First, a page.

Is CETA A Sign Of Diversified Canadian Economic Dependence?

World

On Wednesday February 15th, the European Parliament in Strasbourg voted to ratify the Comprehensive Economic and Trade Agreement (CETA). The deal moves to create a free trade zone between Canada and the European Union, eliminating trade tariffs, allowing foreign corporations to compete for contracts in member states, and in the long term moves to unify labour and environmental standards on both sides of the Atlantic.

The deal has been celebrated in both Canada and Europe, with Canadian International Trade Minister Francois-Phillippe Champagne emphasizing the improvements for consumers calling CETA a “deal for the people.” Speaking in Strasbourg Wednesday morning MEP Artis Pabriks, the Latvian spokesman for CETA, said, “By adopting CETA, we chose openness, and growth and high standards over protectionism and stagnation.” (via CBC)

Although the European Parliament passed the deal with 58% of the vote, there has been a vocal criticism of the deal throughout Europe that seems unlikely to abate anytime soon. Most critics have concerns over the investor-state dispute settlement aspect of the agreement, which would allow corporations to sue governments over policies which would jeopardize their profits in future. This has also lead to concerns that the deal will call food safety standards into question and threaten the sovereignty of states to make trade laws which contradict those outlined in CETA. On the European end of the deal, there is also concern that it will provide a backdoor for U.S. Corporations to enter the Eurozone tax-free, as the deal extends to American companies with offices in Canada.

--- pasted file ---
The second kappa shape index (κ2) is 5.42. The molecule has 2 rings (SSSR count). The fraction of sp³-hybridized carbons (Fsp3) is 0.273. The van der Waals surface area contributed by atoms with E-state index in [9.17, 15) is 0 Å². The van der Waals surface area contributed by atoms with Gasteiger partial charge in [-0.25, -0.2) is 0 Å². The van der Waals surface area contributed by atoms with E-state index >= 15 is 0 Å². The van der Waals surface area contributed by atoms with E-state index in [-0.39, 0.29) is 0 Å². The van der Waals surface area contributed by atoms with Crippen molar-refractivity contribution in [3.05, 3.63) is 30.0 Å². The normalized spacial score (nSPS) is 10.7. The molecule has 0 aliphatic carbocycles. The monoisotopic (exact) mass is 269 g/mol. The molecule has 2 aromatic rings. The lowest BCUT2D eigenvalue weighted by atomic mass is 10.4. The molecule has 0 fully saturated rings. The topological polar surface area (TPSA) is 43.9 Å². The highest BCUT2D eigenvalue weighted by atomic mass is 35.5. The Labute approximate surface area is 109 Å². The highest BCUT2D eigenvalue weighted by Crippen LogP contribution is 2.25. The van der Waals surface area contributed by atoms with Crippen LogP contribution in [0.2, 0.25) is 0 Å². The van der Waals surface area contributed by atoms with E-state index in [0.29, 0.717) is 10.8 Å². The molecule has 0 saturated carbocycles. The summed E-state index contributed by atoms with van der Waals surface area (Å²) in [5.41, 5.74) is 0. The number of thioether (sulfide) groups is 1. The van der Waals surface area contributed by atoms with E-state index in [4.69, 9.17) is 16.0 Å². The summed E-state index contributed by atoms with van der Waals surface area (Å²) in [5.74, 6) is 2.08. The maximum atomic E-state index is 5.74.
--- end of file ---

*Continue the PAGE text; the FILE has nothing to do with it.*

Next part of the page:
EU Commissioner of Trade Cecelia Malmstrom has brushed off these concerns, saying that approving the deal “will not change food safety standards or any other EU requirements, only the EU institutions can do that.” Provided she’s right, there does seem to be the potential for the agreement to strengthen both European and Canadian economies. Currently, €60 billion ($64 billion) worth of trade flows between Canada and Europe annually, and the agreement is set to increase that number by 20% in its first year.

While the economic ramifications of the deal are significant, the shift in foreign relations between Canada and the United States is making waves.

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